Yesterday I posted this picture of my husband’s latest boat project. It will make life easier for us and harder for Honey.
Did you guess what it is?
Our New Euphemism
Some call it a composting toilet. Others call it a desiccating head.
I’ll call it what Dr. Seuss called it—a euphemism.
You might wonder why we needed a new euphemism when we had a perfectly fine
marine head, er euphemism, that’s currently sitting out in the cockpit.
And no, it’s not just so we can scare off snobby boat people who worry that they’ve docked next to hillbillies.
I won’t repeat my I’d Rather Poop Like A Dog post that recounted a disgusting sewage disaster our fourth day on the boat. But if you want to know what happened, you’ll have to click the link.
Go ahead. I. Dare. You.
For those with little curiosity or weak stomachs, I’ll just tell you that our old euphemism pumped waste into a holding tank.
A holding tank that only holds twelve gallons before needing to be pumped out. A holding tank that will start to seep sewage out the top after about three days. And here’s the kicker: a holding tank that sits under my side of the bed.
Believe me, it was a good incentive to look at a new type of euphemism.
But Pamela, you’ve been on the boat over six months now. Why did it take you so long to deal with this issue?
Sailing In January
We left Maryland for Florida in November 2015.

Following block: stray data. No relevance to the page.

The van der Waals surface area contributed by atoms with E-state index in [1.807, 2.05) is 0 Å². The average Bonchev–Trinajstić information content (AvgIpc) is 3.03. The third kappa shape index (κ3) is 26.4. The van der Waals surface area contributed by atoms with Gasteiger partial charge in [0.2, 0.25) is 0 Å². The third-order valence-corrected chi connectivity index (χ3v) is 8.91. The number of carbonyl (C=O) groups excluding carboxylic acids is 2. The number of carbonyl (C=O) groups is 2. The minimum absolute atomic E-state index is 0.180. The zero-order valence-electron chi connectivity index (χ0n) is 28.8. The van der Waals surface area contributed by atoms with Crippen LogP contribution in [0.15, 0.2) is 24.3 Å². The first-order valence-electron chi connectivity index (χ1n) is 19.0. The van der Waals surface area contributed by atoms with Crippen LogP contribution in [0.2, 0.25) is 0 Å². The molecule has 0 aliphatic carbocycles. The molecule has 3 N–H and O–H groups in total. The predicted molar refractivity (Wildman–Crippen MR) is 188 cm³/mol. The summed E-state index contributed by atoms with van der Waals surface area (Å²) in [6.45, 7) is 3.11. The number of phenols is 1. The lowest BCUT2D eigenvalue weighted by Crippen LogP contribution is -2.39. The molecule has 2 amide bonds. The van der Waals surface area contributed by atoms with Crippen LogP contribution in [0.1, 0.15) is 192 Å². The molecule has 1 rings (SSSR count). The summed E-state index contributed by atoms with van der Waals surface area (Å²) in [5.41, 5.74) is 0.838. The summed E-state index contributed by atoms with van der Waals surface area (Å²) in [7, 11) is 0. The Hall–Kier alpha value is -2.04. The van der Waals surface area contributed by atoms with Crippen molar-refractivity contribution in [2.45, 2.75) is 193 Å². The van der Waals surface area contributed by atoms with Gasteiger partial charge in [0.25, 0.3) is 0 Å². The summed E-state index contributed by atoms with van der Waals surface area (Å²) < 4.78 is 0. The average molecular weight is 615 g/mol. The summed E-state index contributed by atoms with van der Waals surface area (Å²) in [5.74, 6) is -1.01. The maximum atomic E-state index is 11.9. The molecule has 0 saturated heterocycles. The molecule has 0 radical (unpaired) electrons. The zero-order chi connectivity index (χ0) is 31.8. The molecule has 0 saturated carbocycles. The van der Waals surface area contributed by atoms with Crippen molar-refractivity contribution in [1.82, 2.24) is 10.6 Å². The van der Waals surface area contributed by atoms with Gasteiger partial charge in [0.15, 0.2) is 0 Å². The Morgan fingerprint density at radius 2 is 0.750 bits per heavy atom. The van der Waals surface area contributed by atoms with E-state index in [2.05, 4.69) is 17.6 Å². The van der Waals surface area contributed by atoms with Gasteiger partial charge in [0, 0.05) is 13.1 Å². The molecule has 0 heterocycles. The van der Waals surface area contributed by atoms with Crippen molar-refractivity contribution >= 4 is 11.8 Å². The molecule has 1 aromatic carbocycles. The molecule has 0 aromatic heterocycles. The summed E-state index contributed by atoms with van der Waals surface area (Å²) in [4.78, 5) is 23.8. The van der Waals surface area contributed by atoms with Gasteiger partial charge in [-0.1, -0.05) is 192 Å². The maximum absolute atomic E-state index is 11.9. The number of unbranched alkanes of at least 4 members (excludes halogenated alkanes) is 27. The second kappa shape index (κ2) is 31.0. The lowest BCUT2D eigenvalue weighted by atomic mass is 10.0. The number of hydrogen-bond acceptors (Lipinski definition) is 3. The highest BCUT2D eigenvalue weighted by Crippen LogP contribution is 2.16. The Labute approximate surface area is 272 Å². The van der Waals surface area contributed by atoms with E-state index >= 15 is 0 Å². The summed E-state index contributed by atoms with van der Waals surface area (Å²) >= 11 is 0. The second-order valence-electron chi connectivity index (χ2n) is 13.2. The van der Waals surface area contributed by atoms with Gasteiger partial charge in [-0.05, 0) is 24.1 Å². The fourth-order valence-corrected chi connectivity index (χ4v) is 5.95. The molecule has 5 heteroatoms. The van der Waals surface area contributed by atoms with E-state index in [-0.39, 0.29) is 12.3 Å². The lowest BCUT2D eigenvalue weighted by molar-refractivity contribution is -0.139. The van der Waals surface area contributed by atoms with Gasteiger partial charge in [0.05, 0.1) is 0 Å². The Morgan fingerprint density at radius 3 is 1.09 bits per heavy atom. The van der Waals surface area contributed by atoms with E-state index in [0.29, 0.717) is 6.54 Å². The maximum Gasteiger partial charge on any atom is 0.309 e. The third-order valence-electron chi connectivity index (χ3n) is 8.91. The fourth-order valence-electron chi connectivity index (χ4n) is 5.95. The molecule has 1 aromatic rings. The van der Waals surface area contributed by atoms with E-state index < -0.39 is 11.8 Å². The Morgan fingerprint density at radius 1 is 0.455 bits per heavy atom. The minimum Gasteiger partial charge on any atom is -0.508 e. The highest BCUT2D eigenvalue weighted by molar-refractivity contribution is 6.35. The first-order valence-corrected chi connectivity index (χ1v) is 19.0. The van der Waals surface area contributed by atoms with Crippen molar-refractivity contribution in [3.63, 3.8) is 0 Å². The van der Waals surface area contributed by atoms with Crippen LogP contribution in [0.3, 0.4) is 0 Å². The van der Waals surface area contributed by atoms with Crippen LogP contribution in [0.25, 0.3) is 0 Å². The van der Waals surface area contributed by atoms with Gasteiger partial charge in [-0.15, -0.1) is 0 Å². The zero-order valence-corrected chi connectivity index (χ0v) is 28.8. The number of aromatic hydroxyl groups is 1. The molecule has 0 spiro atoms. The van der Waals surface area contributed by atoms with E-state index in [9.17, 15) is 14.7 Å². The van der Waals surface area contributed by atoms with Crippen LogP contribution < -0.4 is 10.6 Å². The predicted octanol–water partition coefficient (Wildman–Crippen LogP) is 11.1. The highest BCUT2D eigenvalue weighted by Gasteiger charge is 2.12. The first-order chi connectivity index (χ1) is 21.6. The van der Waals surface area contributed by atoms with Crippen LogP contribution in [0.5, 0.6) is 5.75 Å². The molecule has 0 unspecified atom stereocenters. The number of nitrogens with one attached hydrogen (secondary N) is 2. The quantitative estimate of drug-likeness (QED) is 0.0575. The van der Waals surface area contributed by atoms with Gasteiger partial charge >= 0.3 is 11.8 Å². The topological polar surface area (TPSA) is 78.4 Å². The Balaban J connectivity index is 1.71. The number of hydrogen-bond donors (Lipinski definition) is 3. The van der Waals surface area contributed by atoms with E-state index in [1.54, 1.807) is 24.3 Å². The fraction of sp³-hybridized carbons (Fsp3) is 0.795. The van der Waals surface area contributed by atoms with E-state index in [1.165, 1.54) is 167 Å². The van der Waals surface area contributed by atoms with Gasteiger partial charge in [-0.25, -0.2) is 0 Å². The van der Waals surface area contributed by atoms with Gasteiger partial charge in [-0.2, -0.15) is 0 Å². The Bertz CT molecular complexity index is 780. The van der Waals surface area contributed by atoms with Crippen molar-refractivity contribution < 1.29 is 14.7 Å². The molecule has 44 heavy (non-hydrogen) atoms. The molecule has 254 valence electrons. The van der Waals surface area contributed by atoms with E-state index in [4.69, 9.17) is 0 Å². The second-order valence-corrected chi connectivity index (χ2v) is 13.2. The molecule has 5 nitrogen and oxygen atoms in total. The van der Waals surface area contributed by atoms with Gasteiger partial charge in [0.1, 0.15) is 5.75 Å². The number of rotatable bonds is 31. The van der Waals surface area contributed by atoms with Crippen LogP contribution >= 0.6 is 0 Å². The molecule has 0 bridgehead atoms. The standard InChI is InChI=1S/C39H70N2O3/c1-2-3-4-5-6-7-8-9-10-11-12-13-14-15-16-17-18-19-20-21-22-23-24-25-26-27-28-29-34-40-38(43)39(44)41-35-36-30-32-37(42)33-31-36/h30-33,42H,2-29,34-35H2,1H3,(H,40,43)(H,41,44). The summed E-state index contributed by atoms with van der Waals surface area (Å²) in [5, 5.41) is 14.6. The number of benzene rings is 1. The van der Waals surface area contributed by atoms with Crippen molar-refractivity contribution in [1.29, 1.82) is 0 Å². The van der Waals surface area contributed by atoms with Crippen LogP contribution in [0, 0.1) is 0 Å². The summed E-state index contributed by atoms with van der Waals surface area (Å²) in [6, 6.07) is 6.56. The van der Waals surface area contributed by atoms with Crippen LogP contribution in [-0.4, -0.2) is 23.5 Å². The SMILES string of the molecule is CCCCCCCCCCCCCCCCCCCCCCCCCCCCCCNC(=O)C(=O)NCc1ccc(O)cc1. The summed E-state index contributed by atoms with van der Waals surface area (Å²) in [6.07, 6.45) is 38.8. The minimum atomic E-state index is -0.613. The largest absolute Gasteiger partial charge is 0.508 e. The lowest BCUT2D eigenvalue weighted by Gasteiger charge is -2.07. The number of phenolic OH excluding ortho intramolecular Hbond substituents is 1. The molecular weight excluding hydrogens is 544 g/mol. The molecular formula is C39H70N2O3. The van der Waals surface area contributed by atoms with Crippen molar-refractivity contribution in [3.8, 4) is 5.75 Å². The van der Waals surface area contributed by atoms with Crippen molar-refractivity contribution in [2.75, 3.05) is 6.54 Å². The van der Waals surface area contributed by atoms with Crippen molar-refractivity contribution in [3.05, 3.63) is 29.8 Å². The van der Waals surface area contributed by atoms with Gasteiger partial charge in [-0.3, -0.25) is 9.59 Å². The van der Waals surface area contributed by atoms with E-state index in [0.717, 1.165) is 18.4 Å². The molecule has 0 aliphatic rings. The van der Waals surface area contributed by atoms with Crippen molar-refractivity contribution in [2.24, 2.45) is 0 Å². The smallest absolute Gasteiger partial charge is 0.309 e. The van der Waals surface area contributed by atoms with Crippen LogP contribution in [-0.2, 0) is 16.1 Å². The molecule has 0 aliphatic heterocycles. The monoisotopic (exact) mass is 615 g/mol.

Thanks to mechanical failures and other mishaps, we failed to leave Virginia until nearly February (pssst, that link goes to my husband’s blog, Bimini Dreams; we should probably rename it Virginia Nightmares).
Because it was freaking cold to be sailing in an open cockpit (we actually broke ice leaving Virginia), we decided to stop in a marina every night.
Marinas are great.
Honey got to walk off the boat to relieve herself in real grass. We got access to shore power so we could plug a space heater in overnight instead of worrying about being poisoned by our propane heater.
Most importantly, marinas have their own euphemisms with hot showers.
Sure, we sometimes had to walk over a half mile from our slip to the closest euphemism building (just think of that the next time you complain about waking up in the middle of the night having to pee). But we only contributed to the holding tank when we were underway.
I kept a note on the door to mark every use so we knew when to pump out.
But you know what’s not so great about marinas? They charge a boat our size anywhere from $40 to $80 each night just to dock. Off-season.